Introducing WarpTalks

This week we had our first WarpTalks session. Once a month we’ll gather in our meeting room and someone will deliver a talk, workshop or debate about topics considered interesting.

We opened this Monday with two talks. They are in Spanish but you can get the idea.

Introduction to Subversion by Victor Jimenez

Subversion is the RCS we currently use, and the developers know it well enough to do their everyday job, but the not-so technical people at the company have been expecting some training for a while.
Introduccion a Subversion from Jorge Bernal on Vimeo.

10 things you might not know about MySQL by Jorge Bernal (me)

MySQL is the obvious choice when we need a database for our projects, so many of the developers use it daily. I tried to show some aspects of MySQL which could be useful to them but not the first things you learn about a database.
10 cosas que quiza no sepas sobre MySQL from Jorge Bernal on Vimeo.

MySQL Conference 2009, I need an idea

I had a sad time this year when I missed the MySQL conference, since I had much fun last year in Santa Clara. I can’t miss it next year.

As a MySQL partner, and after almost 2 years doing MySQL training, I sure have interesting things to tell in the conference, but I’m not sure about what.

I will be thinking about this in the next weeks, but I’d appreciate some help. What topics are you interested in?

Hacking MySQL: SIGNAL support (I)

I’ve been looking for an open source project to collaborate for some time now, and given the time I’m spending with MySQL lately and the expertise I’m gaining thanks to MySQL training, it looked like an obvious choice.

During the last advanced bootcamp, Tobias found bug #27894, which apparently was a simple fix. Dates in binlog were formatted as 736 instead of 070306 (for 2007-03-06). During the bootcamp I used my lonely nights at the hotel and came up with a patch, and some days later my first contribution was going into the main MySQL code.

The problem

Now I had to find something bigger. One of the things that most annoys me of MySQL is the lack of some way to abort a procedure or trigger: there is no raise method. To generate a custom error you have to do hacks like:


Error: Invalid firmware series for this model

` INTO dummy FROM model;

The solution

There is a SIGNAL command in the SQL:2003 standard which does the job, but it’s not implemented (yet) in MySQL. The syntax, according to the manual is as follows:

SIGNAL signal_value [ SET signal_information_list ]

  | sqlstate_value

    [ signal_information_list , ] signal_information_item

    condition_name = condition_value


In this first part I’ll cover the basics: just the SIGNAL command with a fixed generic error, enough to get rid of the dirty hacks.

The implementation

Getting used to foreign code always takes some level of difficulty, but when you have to deal with grammars and parsers it’s all crazy fun. First, we have to add a symbol for our new command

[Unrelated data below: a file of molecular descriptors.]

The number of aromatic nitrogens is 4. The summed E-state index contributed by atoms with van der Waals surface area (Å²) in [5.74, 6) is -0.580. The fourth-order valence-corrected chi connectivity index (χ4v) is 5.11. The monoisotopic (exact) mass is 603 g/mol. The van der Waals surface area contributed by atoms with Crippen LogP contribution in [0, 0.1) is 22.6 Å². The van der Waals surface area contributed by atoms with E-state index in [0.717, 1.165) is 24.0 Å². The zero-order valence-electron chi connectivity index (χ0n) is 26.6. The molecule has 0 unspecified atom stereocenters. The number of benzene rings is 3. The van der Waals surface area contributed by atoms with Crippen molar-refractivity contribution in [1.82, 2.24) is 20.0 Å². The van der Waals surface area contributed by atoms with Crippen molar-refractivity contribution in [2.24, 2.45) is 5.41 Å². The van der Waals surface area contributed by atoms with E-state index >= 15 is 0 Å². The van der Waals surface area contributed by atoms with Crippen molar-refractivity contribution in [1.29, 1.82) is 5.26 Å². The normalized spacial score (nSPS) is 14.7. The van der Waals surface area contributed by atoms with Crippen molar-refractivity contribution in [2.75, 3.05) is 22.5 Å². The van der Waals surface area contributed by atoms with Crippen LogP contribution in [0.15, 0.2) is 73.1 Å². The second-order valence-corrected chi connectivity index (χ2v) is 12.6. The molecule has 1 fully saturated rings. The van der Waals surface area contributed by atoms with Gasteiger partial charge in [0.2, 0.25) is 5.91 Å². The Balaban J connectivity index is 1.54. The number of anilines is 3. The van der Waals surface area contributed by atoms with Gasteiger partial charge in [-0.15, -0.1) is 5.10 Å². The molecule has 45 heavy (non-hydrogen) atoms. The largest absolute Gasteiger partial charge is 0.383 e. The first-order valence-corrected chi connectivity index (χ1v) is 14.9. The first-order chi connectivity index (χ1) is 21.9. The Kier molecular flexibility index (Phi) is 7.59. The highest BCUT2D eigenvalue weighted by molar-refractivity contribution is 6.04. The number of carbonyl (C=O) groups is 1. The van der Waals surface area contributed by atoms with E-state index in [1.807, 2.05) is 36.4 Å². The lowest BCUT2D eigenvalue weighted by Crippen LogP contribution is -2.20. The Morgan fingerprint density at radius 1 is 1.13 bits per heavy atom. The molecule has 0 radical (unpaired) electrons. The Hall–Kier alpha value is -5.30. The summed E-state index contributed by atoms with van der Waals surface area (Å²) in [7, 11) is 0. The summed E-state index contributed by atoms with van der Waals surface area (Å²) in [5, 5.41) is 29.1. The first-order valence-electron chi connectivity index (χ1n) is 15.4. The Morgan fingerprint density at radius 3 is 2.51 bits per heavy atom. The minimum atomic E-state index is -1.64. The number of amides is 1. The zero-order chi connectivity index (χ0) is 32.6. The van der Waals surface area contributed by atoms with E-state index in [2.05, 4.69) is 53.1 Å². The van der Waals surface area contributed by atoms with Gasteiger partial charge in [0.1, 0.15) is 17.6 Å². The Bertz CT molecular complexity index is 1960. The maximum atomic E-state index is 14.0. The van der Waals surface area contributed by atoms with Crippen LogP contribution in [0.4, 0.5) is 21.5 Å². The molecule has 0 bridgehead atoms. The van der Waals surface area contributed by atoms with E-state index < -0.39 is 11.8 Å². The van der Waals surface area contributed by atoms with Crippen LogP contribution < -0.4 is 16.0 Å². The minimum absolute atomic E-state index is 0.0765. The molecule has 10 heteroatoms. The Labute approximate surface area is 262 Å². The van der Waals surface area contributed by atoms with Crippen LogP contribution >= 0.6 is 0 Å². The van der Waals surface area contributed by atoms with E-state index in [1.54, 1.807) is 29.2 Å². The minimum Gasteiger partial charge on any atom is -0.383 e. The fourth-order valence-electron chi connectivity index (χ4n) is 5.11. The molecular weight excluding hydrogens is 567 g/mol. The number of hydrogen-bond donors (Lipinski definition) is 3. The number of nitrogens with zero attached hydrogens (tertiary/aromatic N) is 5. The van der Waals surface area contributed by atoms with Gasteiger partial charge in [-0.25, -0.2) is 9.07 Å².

In this file, we have a symbols[] array where we have to add SIGNAL. Since it seems to be sorted in alphabetic order, we’ll put our line between SHUTDOWN and SIGNED:



Before we get our hands dirty with the parser file, let’s get our custom error prepared. I took a look at the SQLSTATE error messages and I found the 38503 (Exception generated from user-defined function/procedure) enough related to this.

In this file we have a series of error constants with their corresponding error messages in various languages. Since our new error will be related to stored procedures, I decided to put with the rest of SP-related errors:

         eng "Case not found for CASE statement"
         ger "Fall für CASE-Anweisung nicht gefunden"
         eng "Exception generated from user-defined function/procedure"
         eng "Configuration file '%-.64s' is too big"
         ger "Konfigurationsdatei '%-.64s' ist zu groß"


And finally to the point. Here we have to declare that we’ll be using the SIGNAL_SYM which we defined at sql/lex.h as a token.

 %token  SHUTDOWN
 %token  SIGNAL_SYM
 %token  SIGNED_SYM

Then, in the sp_proc_stmt label (look for sp_proc_stmt: at the beginning of a line), we add sp_proc_stmt_signal as another possibility (we’ll define this in a minute):

 	| sp_proc_stmt_iterate
 	| sp_proc_stmt_signal
 	| sp_proc_stmt_open

And finally, between the sp_proc_stmt_iterate and the sp_proc_stmt_open definition we add our code:

            LEX *lex= Lex;
	    sp_head *sp= lex->sphead;
	    sp_instr_error *i;

	    i= new sp_instr_error(sp->instructions(), lex->spcont, ER_SP_SIGNAL);

This basically tells the parser to expect the SIGNAL_SYM token (SIGNAL) with no arguments, and generate an error with our new error code (ER_SP_SIGNAL). As you might see there’s some extra code which I copied directly from similar definitions, which I’ll refer to as parser magic (anyone willing to explain what sphead and lex variables are will be very welcome)


This one wasn’t so extremely difficult if you had some previous experience with Bison, but the next part can be more interesting, since I guess we’ll have to add some more functions than sp_instr_error to be able to show custom error messages. Also, we’ll have to prepare some test cases to verify our newly created behaviour.

I hope this helps someone trying to contribute to MySQL. If you want to try this at home you can follow the article or apply the patch